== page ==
Wednesday, February 03, 2010

Writers' Wednesday - Writing Emotion


Today Fiona Harper talks about resisting the urge to make every scene as emotional as possible. Heresy, you say, aren't romances supposed to be emotional? Well...Fiona thinks too much of a good thing can spoil the emotion in your book.


It's very tempting when you want to write an emotional scene, or even an emotional book, to throw everything you have at it. We're always told that including sensual information adds depth to our writing, and it does, but it's not always a good idea to go to town with it on every page!

Too much too soon.

Marjorie spun around as she heard a sharp click, and her breath caught in her throat. Was it that time already? Her heart began to pump. Slowly, carefully, treading through the balls of her feet, she walked across the kitchen. She could feel damp heat on her face, almost taste what was coming. Suddenly, her head swam. This was it. The kettle had finally boiled. It was time to make her cup of tea.

Okay, so I'm being a little over-dramatic in the passage above, but I wanted to make a point. If, right from the word go, you overload your story with rich, sensual data, it becomes a little melodramatic. Sure, you want to include sensual images, but choose carefully and use them sparingly if this isn't an emotional high point in the story. Don't overload your brush.

Less is more.

This can even happen when the heroine meets the hero in the early chapters of the book. Yes, we want readers to know that he affects the heroine, and that she's attracted to him, but if you have her swooning into a puddle at his feet every time he's within ten feet of her, it can get a bit too much. Readers eventually either a) get fed up with your swooning heroine or b) become so accustomed to the rich emotional language that it loses it's impact. By the time they reach the important emotional scenes they've been numbed by all the emotion flung at them and that scene will have lost its emotional punch.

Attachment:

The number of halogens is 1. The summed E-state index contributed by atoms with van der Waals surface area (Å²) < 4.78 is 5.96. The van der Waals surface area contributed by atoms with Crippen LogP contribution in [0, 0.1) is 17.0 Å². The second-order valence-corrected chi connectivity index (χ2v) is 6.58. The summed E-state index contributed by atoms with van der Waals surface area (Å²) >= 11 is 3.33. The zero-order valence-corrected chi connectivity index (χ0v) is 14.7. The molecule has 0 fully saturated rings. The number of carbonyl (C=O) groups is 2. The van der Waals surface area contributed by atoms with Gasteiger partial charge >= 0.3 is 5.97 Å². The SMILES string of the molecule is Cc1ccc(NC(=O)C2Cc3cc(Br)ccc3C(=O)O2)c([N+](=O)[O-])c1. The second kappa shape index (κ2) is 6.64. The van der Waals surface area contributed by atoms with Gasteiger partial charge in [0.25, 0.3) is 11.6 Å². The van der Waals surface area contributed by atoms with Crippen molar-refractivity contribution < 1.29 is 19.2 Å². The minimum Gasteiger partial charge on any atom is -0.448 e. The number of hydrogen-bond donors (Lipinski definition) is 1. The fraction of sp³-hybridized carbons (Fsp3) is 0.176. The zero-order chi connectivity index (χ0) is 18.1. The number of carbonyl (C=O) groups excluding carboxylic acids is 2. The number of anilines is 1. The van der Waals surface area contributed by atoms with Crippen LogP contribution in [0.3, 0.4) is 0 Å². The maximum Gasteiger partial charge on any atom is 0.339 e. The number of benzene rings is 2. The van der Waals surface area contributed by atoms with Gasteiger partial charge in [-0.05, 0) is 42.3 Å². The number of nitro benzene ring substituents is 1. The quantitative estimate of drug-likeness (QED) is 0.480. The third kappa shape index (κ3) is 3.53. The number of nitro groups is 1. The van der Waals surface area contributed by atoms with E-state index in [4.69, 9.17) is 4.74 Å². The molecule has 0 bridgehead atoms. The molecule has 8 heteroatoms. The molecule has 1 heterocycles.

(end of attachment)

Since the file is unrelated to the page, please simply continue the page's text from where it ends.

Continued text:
Also, if you've already made things as intense and emotional as they can get, you've left yourself nowhere to go when things really heat up between your hero and heroine. Little touches, that's all that's necessary. Save the big guns for the emotional high points - those key moments in the story when passions and feelings really are running high.

Think about action movies... I love a good action flick, but if there is an unrelenting chain of car chases, shoot outs and explosions, I find I just switch off. You can have too much of a good thing. The skill in writing emotion is to know when and where to go for the jugular.


Fiona's next book, Housekeeper's Happily-Ever-After is out in March in the UK (as a 2-in-1 with Jessica Hart's new release, Oh-So-Sensible Secretary) and available in North America in April.

Ellie Bond tries to escape her past by taking a job as jet-setting Mark Wilder's housekeeper. But the accident that killed her husband and daughter have left scars, both inside and out, and she worries she'll never be able to leave the past behind and find true happiness.

3 comments:

  1. LOL on the dramatic teamaking scene - you had me going there for a mo! But I get what you are saying - it *is* so easy to over do it - purple prose and all that. Caroline x

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  2. Clearly Marjorie feels the same as I do about tea. LOL.

    Great advice there. If the writer keeps the emotional intensity dialled all the way up to 11 the whole time, well there's nowhere left to go for the *big* scenes, is there? They won't stand out the way they should.

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  3. Wise advice Fiona, I have a terrible tendency to over do things right off the bat and then have to slash and burn at the revision stage!

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